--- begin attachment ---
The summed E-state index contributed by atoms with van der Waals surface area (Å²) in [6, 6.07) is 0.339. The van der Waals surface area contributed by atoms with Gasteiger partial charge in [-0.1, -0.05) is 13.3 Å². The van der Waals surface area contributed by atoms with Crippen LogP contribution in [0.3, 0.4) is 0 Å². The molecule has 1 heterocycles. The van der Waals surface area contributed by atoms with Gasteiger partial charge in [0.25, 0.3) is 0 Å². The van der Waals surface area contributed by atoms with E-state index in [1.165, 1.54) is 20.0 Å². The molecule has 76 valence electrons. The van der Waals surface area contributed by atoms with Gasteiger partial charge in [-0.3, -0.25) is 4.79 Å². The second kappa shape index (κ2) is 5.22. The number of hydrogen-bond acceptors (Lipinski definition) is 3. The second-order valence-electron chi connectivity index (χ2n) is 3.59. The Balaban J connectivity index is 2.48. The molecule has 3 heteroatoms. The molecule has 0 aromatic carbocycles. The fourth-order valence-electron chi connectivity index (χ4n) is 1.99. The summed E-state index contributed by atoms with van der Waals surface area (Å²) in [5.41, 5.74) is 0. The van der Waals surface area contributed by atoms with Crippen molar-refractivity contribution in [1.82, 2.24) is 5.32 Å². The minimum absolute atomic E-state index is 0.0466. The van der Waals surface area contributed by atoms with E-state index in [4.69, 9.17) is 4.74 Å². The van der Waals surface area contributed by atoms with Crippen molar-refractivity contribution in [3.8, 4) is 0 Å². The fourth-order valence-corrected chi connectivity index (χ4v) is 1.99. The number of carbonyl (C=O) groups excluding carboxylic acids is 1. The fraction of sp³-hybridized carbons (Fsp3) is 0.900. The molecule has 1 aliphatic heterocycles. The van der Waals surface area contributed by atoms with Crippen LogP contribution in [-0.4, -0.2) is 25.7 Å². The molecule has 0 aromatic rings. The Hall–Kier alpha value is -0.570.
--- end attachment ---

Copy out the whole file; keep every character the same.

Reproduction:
The summed E-state index contributed by atoms with van der Waals surface area (Å²) in [6, 6.07) is 0.339. The van der Waals surface area contributed by atoms with Gasteiger partial charge in [-0.1, -0.05) is 13.3 Å². The van der Waals surface area contributed by atoms with Crippen LogP contribution in [0.3, 0.4) is 0 Å². The molecule has 1 heterocycles. The van der Waals surface area contributed by atoms with Gasteiger partial charge in [0.25, 0.3) is 0 Å². The van der Waals surface area contributed by atoms with E-state index in [1.165, 1.54) is 20.0 Å². The molecule has 76 valence electrons. The van der Waals surface area contributed by atoms with Gasteiger partial charge in [-0.3, -0.25) is 4.79 Å². The second kappa shape index (κ2) is 5.22. The number of hydrogen-bond acceptors (Lipinski definition) is 3. The second-order valence-electron chi connectivity index (χ2n) is 3.59. The Balaban J connectivity index is 2.48. The molecule has 3 heteroatoms. The molecule has 0 aromatic carbocycles. The fourth-order valence-electron chi connectivity index (χ4n) is 1.99. The summed E-state index contributed by atoms with van der Waals surface area (Å²) in [5.41, 5.74) is 0. The van der Waals surface area contributed by atoms with Crippen molar-refractivity contribution in [1.82, 2.24) is 5.32 Å². The minimum absolute atomic E-state index is 0.0466. The van der Waals surface area contributed by atoms with E-state index in [4.69, 9.17) is 4.74 Å². The van der Waals surface area contributed by atoms with Crippen molar-refractivity contribution in [3.8, 4) is 0 Å². The fourth-order valence-corrected chi connectivity index (χ4v) is 1.99. The number of carbonyl (C=O) groups excluding carboxylic acids is 1. The fraction of sp³-hybridized carbons (Fsp3) is 0.900. The molecule has 1 aliphatic heterocycles. The van der Waals surface area contributed by atoms with Crippen LogP contribution in [-0.4, -0.2) is 25.7 Å². The molecule has 0 aromatic rings. The Hall–Kier alpha value is -0.570.